dcsimg

Description

provided by Flora of Zimbabwe
Dioecious trees or shrubs. Stipules present, usually deciduous. Leaves alternate, simple. Flowers in unisexual catkins, individual flowers subtended by a bract. Perianth 0. Male flowers: stamens 2-many. Female flowers: ovary superior, 1-locular; styles 1 or 2, stigmas 2, often 2-fid. Fruit a capsule, dehiscing longitudinally into 2-4 valves. Seeds with a tuft of long silky hairs.
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Mark Hyde, Bart Wursten and Petra Ballings
bibliographic citation
Hyde, M.A., Wursten, B.T. and Ballings, P. (2002-2014). Salicaceae Flora of Zimbabwe website. Accessed 28 August 2014 at http://www.zimbabweflora.co.zw/speciesdata/family.php?family_id=200
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Mark Hyde
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Bart Wursten
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Petra Ballings
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Flora of Zimbabwe

Salicaceae

provided by wikipedia EN

The Salicaceae are a family, the willow family, of flowering plants. The traditional family (Salicaceae sensu stricto) included the willows, poplar, aspen, and cottonwoods. Recent genetic studies summarized by the Angiosperm Phylogeny Group (APG) have greatly expanded the circumscription of the family to contain 56 genera and about 1220 species, including the Scyphostegiaceae and many of the former Flacourtiaceae.[4][5][6]

In the Cronquist system, the Salicaceae were assigned to their own order, Salicales, and contained three genera (Salix, Populus, and Chosenia). Now recognized to be closely related to the Violaceae and Passifloraceae, the family is placed by the APG in the order Malpighiales.

Genera by subfamily

References

  1. ^ "Salicaceae Mirb., nom. cons". Germplasm Resources Information Network. United States Department of Agriculture. 2003-01-17. Retrieved 2010-02-04.
  2. ^ Lemke, David (1988). "A synopsis of Flacourtiaceae". Aliso. 12 (1): 29–43. doi:10.5642/aliso.19881201.05. Retrieved 11 July 2018.
  3. ^ "Family Salicaceae". Taxonomy. UniProt. Retrieved 2010-02-04.
  4. ^ Chase, Mark W.; Sue Zmarzty; M. Dolores Lledó; Kenneth J. Wurdack; Susan M. Swensen; Michael F. Fay (2002). "When in doubt, put it in Flacourtiaceae: a molecular phylogenetic analysis based on plastid rbcL DNA sequences". Kew Bulletin. 57 (1): 141–181. doi:10.2307/4110825. JSTOR 4110825.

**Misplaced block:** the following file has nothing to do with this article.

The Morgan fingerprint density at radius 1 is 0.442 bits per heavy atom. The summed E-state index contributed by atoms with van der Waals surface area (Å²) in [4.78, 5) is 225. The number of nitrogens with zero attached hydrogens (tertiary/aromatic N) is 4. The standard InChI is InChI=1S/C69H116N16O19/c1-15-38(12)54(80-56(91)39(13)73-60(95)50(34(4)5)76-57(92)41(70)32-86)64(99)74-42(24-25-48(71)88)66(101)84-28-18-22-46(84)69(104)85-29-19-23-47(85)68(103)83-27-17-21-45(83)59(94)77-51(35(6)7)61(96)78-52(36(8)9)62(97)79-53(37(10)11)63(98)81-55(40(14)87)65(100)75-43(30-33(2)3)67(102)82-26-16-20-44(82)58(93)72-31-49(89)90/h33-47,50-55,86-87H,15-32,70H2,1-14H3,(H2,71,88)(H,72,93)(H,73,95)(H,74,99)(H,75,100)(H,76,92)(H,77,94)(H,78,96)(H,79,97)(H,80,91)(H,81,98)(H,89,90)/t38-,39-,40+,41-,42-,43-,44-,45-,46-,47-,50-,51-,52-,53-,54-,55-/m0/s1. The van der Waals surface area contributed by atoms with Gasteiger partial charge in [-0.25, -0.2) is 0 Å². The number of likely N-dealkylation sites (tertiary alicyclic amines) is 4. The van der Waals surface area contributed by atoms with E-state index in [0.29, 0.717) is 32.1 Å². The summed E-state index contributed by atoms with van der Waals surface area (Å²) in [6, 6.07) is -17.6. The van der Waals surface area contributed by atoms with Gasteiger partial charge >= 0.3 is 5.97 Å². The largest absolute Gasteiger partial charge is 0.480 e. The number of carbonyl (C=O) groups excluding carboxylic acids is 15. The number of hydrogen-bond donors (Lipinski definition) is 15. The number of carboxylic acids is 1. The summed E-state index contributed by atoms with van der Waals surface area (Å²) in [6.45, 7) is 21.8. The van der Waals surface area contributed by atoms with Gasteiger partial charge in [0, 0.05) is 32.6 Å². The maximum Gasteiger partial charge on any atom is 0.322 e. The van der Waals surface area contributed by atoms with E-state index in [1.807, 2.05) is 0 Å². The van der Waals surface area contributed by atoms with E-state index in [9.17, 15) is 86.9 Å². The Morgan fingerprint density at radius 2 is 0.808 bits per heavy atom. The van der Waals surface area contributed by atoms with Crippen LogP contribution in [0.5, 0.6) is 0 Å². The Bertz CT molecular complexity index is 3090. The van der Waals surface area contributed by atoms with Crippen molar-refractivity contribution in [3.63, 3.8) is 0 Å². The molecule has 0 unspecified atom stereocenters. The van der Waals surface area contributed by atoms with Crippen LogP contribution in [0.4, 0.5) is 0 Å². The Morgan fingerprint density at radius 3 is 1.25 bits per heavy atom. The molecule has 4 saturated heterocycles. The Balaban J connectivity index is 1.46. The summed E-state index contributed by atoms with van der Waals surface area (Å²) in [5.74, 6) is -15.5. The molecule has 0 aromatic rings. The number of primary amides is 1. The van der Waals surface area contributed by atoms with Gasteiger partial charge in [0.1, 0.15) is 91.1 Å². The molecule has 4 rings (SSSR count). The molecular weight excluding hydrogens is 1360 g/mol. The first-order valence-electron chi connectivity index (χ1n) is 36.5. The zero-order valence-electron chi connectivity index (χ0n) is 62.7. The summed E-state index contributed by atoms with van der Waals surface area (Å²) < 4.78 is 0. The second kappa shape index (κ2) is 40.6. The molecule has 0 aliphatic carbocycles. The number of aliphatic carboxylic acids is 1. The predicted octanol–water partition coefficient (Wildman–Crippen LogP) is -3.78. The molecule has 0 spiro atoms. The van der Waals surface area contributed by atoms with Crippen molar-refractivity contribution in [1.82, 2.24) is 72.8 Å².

5. ^ Christenhusz, M. J. M. & Byng, J. W. (2016). "The number of known plants species in the world and its annual increase". Phytotaxa. Magnolia Press. 261 (3): 201–217. doi:10.11646/phytotaxa.261.3.1.
  6. ^ Stevens, P. F. (2001 onwards). Angiosperm Phylogeny Website. Version 9, June 2008 (and more or less continuously updated since).
  7. ^ Alford, Mac; Dement, Angela (2015). "Irenodendron, a new genus of Samydaceae from South America". Journal of the Botanical Research Institute of Texas. 9 (2): 331–334.
  8. ^ Shang, Ce; Liao, Shuai; Guo, Yong-Jie; Zhang, Zhi-Xiang (2017). "Dianyuea gen. nov. (Salicaceae: Scyphostegioideae) from southwestern China". Nordic Journal of Botany. 35 (4): 499–505. doi:10.1111/njb.01363.
  9. ^ a b c Alford, Mac (2006). "Nomenclatural innovations in neotropical Salicaceae". Novon. 16 (3): 293–298. doi:10.3417/1055-3177(2006)16[293:niins]2.0.co;2.
  10. ^ Boucher, L. D.; Manchester, S. R.; Judd, W. S. (2003). "An extinct genus of Salicaceae based on twigs with attached flowers, fruits, and foliage from the Eocene Green River Formation of Utah and Colorado, USA". American Journal of Botany. 90 (9): 1389–99. doi:10.3732/ajb.90.9.1389. PMID 21659238.

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Salicaceae: Brief Summary

provided by wikipedia EN

The Salicaceae are a family, the willow family, of flowering plants. The traditional family (Salicaceae sensu stricto) included the willows, poplar, aspen, and cottonwoods. Recent genetic studies summarized by the Angiosperm Phylogeny Group (APG) have greatly expanded the circumscription of the family to contain 56 genera and about 1220 species, including the Scyphostegiaceae and many of the former Flacourtiaceae.

In the Cronquist system, the Salicaceae were assigned to their own order, Salicales, and contained three genera (Salix, Populus, and Chosenia). Now recognized to be closely related to the Violaceae and Passifloraceae, the family is placed by the APG in the order Malpighiales.

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Wikipedia authors and editors
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